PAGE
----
My Heroines

Here’s a compilation of my very favourite female authors/ philosophers/fighters…in short, the heroines who have taught me that you may belong to the fairer sex but you have every bit of a right to raise your voice and bring about a change; a revolution of sorts. Here is my list:

  1. Ayn Rand: This list cannot begin with any other name but hers. Ayn Rand had a vision…and she brought it into being through sheer persistance and hardwork. Born and educated in Russia, Ayn Rand migrated to the USA because she was lured by Hollywood and the prospect of screenwriting. Moreover, she was against the entire concept of a socialist economy: her vision was to establish the roots of ego into the minds of men who had been brought up to consider their own selves as unworthy of attention and had been taught to put others before themselves; this having been born as a conscious decision they did not even know they had taken! Her books The Fountainhead and ATLAS SHRUGGED brought into being her radical theory of objectivism; a philosophy that is unforgiving, just and stripped clear of emotion, riddled instead with a clear and cool logic. The masses she still draws, albeit posthumously, make her one of the most radical reformists I have ever known.
  2. Margaret Mitchell: The next name in my list has undoubtedly got to be that of the wonderful authoress of the epic love story Gone with the Wind. When I read her masterpiece, I was blown away by her comprehensive description of the American Revolution as a backdrop against a terrible love involving two extraordinary people, both ruthlessly selfish; Rhett Butler, who loved with an unbending, obstinate resolve and Scarlett O’Hara who did not know her own mind until it was too late. Margaret Mitchell undisputedly won a Pulitzer Prize for this piece or genius and she opened my eyes to a new style of writing; to begin with, she taught me that my protagonist can work as an antagonist as well and that real people are grey!
  3. Anne Frank: My list will be incomplete without her. She, who had the vision to make the world a better place, and if given a chance to live would have surely turned into a heroine of sorts. Nevertheless, her diary is the only way we can salute to her. To me, she has always represented the millions of other Jews who died under the Nazi regime as a result of the gas chambers, diseases and illnesses, or plain murder. Her diary is a ray of hope, the voice of a teenager who continued to believe in God, even though she was forsaken. And towards the very end, though everyone may not know of this, Anne Frank breathed so she could watch her sister delivered safely to the doors of death before she allowed her own self to succumb to it.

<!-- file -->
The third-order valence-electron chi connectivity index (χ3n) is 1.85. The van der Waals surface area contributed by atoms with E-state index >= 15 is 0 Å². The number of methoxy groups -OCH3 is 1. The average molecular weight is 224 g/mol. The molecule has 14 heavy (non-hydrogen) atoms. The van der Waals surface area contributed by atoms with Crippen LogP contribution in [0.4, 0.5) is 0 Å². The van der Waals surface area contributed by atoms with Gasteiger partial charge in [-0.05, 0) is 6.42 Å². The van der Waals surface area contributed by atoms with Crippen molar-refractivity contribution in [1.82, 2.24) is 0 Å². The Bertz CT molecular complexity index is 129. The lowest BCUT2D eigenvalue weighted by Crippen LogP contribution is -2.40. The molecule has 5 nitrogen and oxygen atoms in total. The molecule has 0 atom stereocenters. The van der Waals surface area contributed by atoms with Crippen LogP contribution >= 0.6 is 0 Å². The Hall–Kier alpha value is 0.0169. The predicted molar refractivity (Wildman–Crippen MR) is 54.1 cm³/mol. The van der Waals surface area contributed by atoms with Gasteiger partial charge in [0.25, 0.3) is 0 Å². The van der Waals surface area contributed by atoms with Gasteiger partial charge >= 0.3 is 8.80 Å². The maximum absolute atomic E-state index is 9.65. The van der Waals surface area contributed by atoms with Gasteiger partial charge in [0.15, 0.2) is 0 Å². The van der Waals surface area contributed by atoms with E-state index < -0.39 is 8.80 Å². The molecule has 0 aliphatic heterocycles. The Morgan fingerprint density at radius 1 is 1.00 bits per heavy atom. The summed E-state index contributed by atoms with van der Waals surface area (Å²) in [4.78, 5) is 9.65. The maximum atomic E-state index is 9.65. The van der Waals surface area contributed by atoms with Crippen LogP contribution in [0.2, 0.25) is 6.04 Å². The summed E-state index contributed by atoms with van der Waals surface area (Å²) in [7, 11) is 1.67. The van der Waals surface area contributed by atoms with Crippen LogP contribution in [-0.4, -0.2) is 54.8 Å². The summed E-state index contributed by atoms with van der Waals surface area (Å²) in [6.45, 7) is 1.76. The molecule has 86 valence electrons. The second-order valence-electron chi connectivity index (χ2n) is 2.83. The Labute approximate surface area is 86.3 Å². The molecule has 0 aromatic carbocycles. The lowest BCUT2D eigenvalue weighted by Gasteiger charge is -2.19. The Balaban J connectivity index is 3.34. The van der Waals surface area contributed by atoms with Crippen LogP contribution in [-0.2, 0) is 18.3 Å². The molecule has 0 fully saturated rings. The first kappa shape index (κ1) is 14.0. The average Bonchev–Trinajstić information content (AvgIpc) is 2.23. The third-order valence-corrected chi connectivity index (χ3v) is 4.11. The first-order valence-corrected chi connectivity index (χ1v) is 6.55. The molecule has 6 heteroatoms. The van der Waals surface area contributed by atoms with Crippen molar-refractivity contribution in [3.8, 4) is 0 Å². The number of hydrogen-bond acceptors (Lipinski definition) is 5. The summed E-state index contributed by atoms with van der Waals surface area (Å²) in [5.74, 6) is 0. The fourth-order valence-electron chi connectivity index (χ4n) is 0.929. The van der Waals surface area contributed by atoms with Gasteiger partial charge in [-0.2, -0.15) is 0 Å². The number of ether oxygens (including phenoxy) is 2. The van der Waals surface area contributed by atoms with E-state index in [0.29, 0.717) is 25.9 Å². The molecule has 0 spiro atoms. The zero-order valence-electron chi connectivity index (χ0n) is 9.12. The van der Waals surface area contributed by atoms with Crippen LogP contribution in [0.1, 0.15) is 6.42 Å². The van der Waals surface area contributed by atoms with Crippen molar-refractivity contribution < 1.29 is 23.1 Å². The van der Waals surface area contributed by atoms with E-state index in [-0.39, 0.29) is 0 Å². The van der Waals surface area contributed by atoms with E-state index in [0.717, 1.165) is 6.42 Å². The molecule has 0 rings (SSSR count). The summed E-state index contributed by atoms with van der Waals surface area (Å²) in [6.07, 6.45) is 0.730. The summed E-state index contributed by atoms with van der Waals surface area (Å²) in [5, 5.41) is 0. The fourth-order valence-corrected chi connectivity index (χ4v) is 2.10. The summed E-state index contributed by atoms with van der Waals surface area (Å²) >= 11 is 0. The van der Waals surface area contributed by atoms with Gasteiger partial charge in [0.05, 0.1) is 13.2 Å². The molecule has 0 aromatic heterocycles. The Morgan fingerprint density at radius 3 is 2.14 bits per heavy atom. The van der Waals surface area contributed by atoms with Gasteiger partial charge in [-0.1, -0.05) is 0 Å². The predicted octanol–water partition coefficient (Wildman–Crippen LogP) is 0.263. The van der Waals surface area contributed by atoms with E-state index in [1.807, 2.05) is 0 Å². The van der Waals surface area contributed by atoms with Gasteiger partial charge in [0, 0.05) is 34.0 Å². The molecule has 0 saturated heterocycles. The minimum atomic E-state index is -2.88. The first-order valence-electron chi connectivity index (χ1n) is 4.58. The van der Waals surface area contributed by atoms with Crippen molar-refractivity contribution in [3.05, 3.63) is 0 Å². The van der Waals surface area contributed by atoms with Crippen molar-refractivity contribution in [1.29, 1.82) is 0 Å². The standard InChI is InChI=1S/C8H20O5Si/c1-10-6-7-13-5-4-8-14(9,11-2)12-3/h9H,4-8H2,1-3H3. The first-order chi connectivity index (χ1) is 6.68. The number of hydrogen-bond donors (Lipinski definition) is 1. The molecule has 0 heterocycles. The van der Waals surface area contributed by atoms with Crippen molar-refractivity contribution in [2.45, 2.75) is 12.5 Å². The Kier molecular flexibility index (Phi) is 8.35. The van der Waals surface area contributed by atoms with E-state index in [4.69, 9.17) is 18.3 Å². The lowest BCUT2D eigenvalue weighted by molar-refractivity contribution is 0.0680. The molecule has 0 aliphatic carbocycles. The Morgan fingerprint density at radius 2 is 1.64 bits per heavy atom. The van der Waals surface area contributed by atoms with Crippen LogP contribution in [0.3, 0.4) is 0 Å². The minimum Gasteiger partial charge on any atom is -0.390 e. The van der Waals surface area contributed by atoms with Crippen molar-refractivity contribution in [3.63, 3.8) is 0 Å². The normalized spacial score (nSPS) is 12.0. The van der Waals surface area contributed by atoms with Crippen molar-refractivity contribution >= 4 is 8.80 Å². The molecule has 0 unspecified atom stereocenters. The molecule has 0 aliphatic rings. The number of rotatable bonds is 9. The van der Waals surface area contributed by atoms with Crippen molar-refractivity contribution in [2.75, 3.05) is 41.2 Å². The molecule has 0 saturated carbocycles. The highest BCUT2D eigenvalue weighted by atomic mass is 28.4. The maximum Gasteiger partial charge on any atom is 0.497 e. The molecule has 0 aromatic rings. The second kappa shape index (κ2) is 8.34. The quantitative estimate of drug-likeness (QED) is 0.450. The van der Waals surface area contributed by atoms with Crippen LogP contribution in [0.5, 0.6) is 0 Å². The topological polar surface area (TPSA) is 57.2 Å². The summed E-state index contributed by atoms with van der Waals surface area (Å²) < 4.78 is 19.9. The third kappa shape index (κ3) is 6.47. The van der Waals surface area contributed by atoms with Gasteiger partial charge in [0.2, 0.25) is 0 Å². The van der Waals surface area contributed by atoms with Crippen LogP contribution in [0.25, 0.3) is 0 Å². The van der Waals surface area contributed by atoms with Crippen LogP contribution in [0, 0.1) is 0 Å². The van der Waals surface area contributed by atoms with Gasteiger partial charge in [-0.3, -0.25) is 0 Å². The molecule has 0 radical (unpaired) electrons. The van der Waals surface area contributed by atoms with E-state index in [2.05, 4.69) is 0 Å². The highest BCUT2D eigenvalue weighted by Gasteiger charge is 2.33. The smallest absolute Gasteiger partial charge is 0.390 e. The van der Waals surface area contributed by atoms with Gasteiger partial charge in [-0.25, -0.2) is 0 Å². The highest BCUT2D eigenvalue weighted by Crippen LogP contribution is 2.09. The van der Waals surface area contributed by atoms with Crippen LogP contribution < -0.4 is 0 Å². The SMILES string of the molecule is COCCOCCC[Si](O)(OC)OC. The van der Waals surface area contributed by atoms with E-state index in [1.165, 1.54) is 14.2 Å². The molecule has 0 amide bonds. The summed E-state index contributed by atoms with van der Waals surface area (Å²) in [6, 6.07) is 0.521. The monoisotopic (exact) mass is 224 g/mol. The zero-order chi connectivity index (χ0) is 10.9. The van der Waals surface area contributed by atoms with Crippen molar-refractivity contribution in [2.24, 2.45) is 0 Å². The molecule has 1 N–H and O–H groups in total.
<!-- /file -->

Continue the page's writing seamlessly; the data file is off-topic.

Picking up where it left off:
4. Jane Austen: In a world where girls were like flower vases; inclined to be decorative, unworthy of eloquence and capable only of fish-hooking men through their captivating and flirtatious manners, Jane Austen created a bevy of beauties who were strong-willed, determined and out to conquer the world, listening to no one but their own selves. Jane Austen’s novels are long-term, perspective and satirical tales of love and loss and I enjoy them because she has created some endearing characters, Elizabeth Bennet is my favourite from amidst them.
  5. Beatrix Potter: I would say she is the least known personality on my list. I know of her only through  a movie; Miss Potter, which I saw a long time back. Miss Potter was an English author and illustrator, most famous for her character of Peter Rabbit. She drew delightfully and created wonderful tales for children but lived during a time when women were discouraged from pursuing such arts. Her father was especially opposed to her indulging in intellectual pursuits. She well in love with the man who supported her; her publisher Norman Warne, but they were not to be, for Warne died. Later Beatrix estranged herself from her unsupportive parents and shifted to a beautiful countryside house, marrying another man for love and continuing down her chosen career path with amazing will-power! The movie inspired me enough to make me adore Beatrix Potter for her relentless drive!
  6. Agatha Christie: How can I keep her out of my list, the genius who wrote The Murder of Roger Ackroyd, Five Little Pigs, Evil Under the Sun, Death on the Nile…and gave us the delightful M. Poirot with his bushy moustache and ever-proud brains?? I’ve spent hours enjoying her writing, feeling the goosebumps prick my arm as I read…Agatha Christie had a sharp, witty tone of writing and she added amusement to gravity, making her novels eerie but at the same time, cheerful!
  7. Enid Blyton: Anyone who grew up reading could not have grown up without reading Enid Blyton. I still remember the first Enid Blyton book I read: it was a Noddy story. Oh Noddy, the delightful, nodding little wooden toy! One of my favourite childhood characters. How I used to adore Tessie Bear! And then there were the Famous Five: Julian, Dick, George, Anne and Timmy the dog! ‘They find adventure and excitement wherever they go’! I devoured each and every single Famous Five book and the Malory Towers. And the best thing about Enid Blyton has been the fact that she never grows old; her books never go out of fashion and…neither does her food!<grin>
  8. J.K. Rowling: the last two people on my list are contemporaries, the only two people on this list who are still alive but their books are already hitting bestsellers. That’s not a criteria here, not really…but I would like to have Rowling on my list. I admire the Harry Potter series she has created and here’s the main reason why: I read a lot of Nancy Drew, see? And Carolyn Keene doesn’t make it to this list because she irritated me by making Nancy so flawless and amazing that beyond a handful, I did not really enjoy her sleuthing. At the same time, J.K. Rowling gives us Harry Potter; a novel, wonderful, no-pretense, peace-seeking, justice-loving Harry Potter who only wanted to be allowed to lead a normal life! Harry was never exceptionally talented nor exceptionally morale in his treatment towards life but one could always relate to Harry and live with him and love him (yes!) and that is what made the Harry Potter journey so special! Also added to it is the fact that J.K.Rowling had such an intricate, well-thought out layout for her novels. Such a fast-paced, exciting, biting suspense! Genius indeed.